On the left are Dream Girls (chrome pole dancing), though the ones outside seemed anything but, then Our Bar and Irish Pub, then Hush Bar.

Further on from Green Mango and leading into the next soi were Southern Lights, Dream Bar, Theng Bar, Legends, Legacy Bar, a cute yellow kebab caravan, Saparot Bar, Happy Bar, Alfie Bar, Chantichas, Moby Dick Irish Pub, Herb Land and Seven Nine Eight Six. None of the bars were busy but it was low season.

Speaking of herbs, a large number of expensively fitted out cannabis shops have sprung up everywhere. Most had few or no customers so I can’t see them surviving.

wonderland clinic

Lamai Beach also had a number of girl bars but most of the action, or should I say comparative inaction was in Chaweng.

Ko Samui is a lovely island and change from more crowded destinations. The main street of Chaweng is in need of a makeover but the beaches and resorts are nice. I stuck to the natural attractions but the nightlife at least in low season, seemed tame. Personally I like Samui for a relaxing holiday.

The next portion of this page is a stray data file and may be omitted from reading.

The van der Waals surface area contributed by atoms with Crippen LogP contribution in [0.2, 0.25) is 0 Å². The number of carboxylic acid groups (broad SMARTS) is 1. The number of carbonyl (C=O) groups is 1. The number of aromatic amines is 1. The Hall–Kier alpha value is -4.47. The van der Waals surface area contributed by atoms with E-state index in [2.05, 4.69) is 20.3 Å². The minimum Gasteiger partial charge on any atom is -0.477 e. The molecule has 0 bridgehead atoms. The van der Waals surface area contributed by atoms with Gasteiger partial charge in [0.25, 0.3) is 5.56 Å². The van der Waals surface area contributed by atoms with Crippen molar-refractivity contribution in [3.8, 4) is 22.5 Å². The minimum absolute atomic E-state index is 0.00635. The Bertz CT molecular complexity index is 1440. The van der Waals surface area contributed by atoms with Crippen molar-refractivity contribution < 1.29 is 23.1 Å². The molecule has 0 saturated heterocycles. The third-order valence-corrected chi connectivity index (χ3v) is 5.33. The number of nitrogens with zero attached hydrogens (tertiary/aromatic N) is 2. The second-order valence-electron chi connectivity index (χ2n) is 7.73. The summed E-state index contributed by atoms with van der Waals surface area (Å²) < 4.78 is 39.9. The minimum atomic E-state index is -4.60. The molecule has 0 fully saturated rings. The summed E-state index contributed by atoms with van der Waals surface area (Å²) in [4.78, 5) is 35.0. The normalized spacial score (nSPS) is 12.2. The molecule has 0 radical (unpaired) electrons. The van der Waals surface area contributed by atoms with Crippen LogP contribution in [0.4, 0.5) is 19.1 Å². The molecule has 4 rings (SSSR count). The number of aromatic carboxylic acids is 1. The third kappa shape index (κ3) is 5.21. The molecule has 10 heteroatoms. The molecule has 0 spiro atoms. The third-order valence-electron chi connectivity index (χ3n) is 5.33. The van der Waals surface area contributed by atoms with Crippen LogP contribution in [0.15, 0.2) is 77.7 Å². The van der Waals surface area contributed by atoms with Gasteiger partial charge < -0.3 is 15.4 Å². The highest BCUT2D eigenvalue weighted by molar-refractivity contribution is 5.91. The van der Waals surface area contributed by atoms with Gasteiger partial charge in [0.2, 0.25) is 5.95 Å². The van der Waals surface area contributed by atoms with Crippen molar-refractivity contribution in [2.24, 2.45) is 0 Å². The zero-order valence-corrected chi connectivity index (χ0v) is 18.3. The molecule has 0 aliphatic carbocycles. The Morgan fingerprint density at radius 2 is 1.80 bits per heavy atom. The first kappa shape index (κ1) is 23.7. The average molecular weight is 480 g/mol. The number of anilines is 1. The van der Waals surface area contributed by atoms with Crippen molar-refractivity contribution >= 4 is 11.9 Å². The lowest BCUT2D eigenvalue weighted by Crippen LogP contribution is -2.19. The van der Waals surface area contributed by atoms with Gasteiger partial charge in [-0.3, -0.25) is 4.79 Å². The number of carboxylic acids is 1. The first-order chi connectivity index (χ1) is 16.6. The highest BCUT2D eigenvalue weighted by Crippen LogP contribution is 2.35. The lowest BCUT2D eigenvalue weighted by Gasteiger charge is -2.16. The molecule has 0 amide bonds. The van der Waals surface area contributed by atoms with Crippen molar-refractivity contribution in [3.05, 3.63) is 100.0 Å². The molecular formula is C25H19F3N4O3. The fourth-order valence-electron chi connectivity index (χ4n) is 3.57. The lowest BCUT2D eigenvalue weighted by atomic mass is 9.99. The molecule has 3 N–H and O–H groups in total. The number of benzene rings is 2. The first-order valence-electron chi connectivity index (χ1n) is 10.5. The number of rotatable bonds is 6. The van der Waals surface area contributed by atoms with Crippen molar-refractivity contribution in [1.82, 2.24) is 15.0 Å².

For those departing Ko Samui airport to other destinations, the baggage system is different to anything I’ve encountered before. After checking in and proceeding towards the departure gate you need to stop at a big screen for 5 minutes in case your checked in baggage requires opening for further investigation after x ray. After 5 minutes, if you bags don’t show up, you can proceed to the gates. It’s a minor inconvenience and actually seems sensible.



Having noted my observations on Phuket last year it’s time for an update based on this year’s visit. It’s mainly the prices that have changed, upwards for most things including accommodation. I chose a mid-range hotel with a great three cloverleaf shaped swimming pool. That was about 800 baht per night pre-booked for a couple of weeks.

I took the shared minibus from Phuket Airport to my hotel in Patong for 180 baht. Despite it being outlawed the minibus company still stops at a travel agency half way to Phuket Town, everybody hops off and states which hotel they’ll be dropped off at. The real point is to sell accommodation to those without any. This wastes the time of the rest of the passengers.

There is plenty of choice where to eat, but I still noted queues outside some places while neighbouring eateries were nearly empty. Inevitably the near empty places were great too. I’m convinced that many tourists become slaves to reviews. If only they knew these were often paid for or manipulated.